Have you ever killed a fish because you felt like it didn’t deserve to live? If you have, you’re in a big club. Fishermen have a long, long history of tossing a fish up on the bank to die if they think it might be a competitor for the fish they really want to catch or if it’s something they think might be dangerous to them or somebody they know maybe someday.
Maybe it’s time to re-think those old ideas. As we have learned more about the world around us, we’ve come to realize that the notion of “worthless” parts of nature is misguided. Everything has its place – even the things we don’t like.
In fresh water, anglers commonly throw gar and bowfin (mudfish) on shore because “they eat up all the bass.” OK, but let’s think about that for just a quick second. There were bass living here for tens of thousands of years right alongside the gar and mudfish, long before there were any people around to kill the “bad” fish. If they were going to eat them all up, don’t you think that would have happened back then? The fact there are bass here still should tell you something.
The biggest limiter of bass populations is the number of juvenile bass that get eaten by their top predator: Larger bass. Yup, they’re cannibals. Take a look at bass lures. Almost every hard bait is available in baby bass. There’s a reason it’s one of the top color patterns.
Saltwater fishermen also kill a lot of fish. If you spend enough time pier fishing, you’ll see dead catfish, stingrays, toadfish and various other species wasted on the boards. While it’s true that stingrays and catfish can sting you, the way that people usually get stung is through careless handling when they catch those fish. Just avoid handling them, and the problem is basically solved.
If you think you’re doing somebody a favor by getting rid of their future problem, you’re not. There will be more stingrays, and lots and lots more catfish. And that’s a good thing. Having stingrays around means there’s a healthy population of shellfish and other aquatic invertebrates, which are also food for gamefish. Catfish do a lot of scavenging, and if there are a lot of them then it means there’s a lot to be scavenged – again, a sign of productive habitat.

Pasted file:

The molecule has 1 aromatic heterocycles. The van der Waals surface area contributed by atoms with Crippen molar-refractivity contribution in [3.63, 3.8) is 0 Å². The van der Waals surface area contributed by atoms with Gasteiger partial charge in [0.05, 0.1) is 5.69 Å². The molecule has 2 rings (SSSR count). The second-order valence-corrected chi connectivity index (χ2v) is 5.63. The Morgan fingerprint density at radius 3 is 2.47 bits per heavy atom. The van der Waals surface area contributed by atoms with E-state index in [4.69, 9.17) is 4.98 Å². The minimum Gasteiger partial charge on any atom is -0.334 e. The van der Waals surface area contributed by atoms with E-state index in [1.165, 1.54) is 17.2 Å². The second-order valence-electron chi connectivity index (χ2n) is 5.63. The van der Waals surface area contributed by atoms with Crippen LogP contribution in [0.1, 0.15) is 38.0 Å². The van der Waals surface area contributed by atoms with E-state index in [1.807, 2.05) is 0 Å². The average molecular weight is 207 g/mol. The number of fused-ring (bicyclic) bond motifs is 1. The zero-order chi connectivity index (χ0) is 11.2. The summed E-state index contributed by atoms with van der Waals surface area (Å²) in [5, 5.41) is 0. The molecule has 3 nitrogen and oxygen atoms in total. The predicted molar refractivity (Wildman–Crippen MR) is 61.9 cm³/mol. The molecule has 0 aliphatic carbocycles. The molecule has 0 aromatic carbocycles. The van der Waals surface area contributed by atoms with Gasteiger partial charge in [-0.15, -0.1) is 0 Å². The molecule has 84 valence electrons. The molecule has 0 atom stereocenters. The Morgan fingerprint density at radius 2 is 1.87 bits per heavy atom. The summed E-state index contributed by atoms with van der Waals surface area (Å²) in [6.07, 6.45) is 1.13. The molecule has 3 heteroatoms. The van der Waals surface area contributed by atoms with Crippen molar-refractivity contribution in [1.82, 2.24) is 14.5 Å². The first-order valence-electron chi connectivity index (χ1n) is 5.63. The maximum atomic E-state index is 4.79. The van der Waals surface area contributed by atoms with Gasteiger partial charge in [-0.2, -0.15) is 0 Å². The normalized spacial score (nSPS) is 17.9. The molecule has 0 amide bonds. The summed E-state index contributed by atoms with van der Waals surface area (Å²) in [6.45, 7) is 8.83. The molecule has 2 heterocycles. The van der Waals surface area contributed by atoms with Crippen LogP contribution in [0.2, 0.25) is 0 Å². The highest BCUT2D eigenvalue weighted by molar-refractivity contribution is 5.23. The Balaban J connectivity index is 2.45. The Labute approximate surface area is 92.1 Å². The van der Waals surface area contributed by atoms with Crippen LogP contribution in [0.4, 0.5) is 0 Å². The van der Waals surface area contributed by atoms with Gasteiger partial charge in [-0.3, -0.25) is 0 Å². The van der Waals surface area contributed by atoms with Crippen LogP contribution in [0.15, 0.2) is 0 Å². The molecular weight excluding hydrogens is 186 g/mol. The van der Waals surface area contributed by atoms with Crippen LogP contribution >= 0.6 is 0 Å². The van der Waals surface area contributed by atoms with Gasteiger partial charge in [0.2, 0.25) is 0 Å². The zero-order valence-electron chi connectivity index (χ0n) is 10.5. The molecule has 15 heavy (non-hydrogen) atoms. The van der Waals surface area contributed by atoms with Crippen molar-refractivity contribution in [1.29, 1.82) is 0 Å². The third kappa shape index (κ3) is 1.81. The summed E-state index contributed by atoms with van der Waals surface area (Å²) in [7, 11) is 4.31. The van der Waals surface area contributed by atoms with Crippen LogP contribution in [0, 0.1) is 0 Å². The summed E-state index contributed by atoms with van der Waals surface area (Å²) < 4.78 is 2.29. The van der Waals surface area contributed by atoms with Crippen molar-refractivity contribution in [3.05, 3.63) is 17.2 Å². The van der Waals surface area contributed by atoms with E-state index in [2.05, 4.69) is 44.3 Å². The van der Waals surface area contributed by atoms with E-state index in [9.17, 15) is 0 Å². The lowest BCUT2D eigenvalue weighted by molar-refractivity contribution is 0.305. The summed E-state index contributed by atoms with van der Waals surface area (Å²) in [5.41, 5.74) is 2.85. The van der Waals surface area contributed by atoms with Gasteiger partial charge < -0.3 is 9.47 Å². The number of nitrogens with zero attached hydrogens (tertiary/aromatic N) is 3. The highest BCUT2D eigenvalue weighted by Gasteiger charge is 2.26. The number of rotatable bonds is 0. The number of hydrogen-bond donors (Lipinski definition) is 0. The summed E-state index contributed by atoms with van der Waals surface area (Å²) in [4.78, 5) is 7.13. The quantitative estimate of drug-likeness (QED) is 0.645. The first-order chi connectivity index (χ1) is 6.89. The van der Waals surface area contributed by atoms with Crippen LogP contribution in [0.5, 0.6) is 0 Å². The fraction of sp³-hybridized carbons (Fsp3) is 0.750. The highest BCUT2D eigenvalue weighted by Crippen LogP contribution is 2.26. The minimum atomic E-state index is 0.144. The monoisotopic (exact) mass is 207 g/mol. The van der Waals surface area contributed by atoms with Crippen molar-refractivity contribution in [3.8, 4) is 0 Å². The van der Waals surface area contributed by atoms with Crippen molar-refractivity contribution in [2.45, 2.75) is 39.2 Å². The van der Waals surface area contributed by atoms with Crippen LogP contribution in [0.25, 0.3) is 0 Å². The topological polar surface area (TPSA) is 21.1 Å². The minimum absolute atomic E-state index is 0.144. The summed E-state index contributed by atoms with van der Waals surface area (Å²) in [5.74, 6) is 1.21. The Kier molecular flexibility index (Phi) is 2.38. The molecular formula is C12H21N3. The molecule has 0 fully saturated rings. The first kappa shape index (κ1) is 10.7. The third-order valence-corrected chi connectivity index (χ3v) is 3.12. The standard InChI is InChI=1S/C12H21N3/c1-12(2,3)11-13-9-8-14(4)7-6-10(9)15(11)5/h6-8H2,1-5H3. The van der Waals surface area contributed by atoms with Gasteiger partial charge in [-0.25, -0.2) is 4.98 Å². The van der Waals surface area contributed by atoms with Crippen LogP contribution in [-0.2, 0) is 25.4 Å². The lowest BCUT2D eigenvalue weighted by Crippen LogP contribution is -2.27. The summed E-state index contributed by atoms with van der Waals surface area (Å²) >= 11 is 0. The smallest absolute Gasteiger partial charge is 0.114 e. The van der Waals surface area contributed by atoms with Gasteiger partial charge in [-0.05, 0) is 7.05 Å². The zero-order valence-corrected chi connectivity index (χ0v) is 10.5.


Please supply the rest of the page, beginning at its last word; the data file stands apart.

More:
On the reefs, other species get scapegoated. Barracuda, sharks and goliath grouper are the targets of a lot of hate. All three are known for attacking fish while they’re being reeled in. And they definitely do – but killing them won’t fix the problem. Like dolphins, all of these predators have learned that a hooked fish can’t run very well, making it easy to catch.
The big complaint is that the hunters are stealing “our” fish. But they’re not really our fish anyway. They’re the normal prey of those big predators, which they need to survive, and of course they take them when the pickings are easy. We’ve got to let the taxman take his share. We’re not starving if we don’t get that fish in the cooler.
Some people also gaff cudas and sharks because they’re afraid of being bitten but they want to take a photo. In those cases, killing a fish just for a pic is ridiculous – and gaffing the fish anywhere except the lower jaw is definitely killing it, even if it doesn’t die right away. If you’re not eating it, bring it to the side of the boat and lean over for your photo.
Some of you are going to call me a bunny-hugger for this column, and that’s fine. Because here’s how it it is: Just by going out there, we inevitably do damage. Trying to limit the amount of damage is just the right thing to do. If we want to leave a healthy Gulf for those who come after us, we need to stop actively hurting it. If you insist on going out and proving your human superiority by killing whatever you feel like whenever you feel like it, you’re just firebombing the future.
Robert Lugiewicz is the manager of Fishin’ Frank’s Bait & Tackle, located at 4425-D Tamiami Trail in Charlotte Harbor. Call 941-625-3888 for more information about the shop or for local fishing info, or visit them online at FishinFranks.com.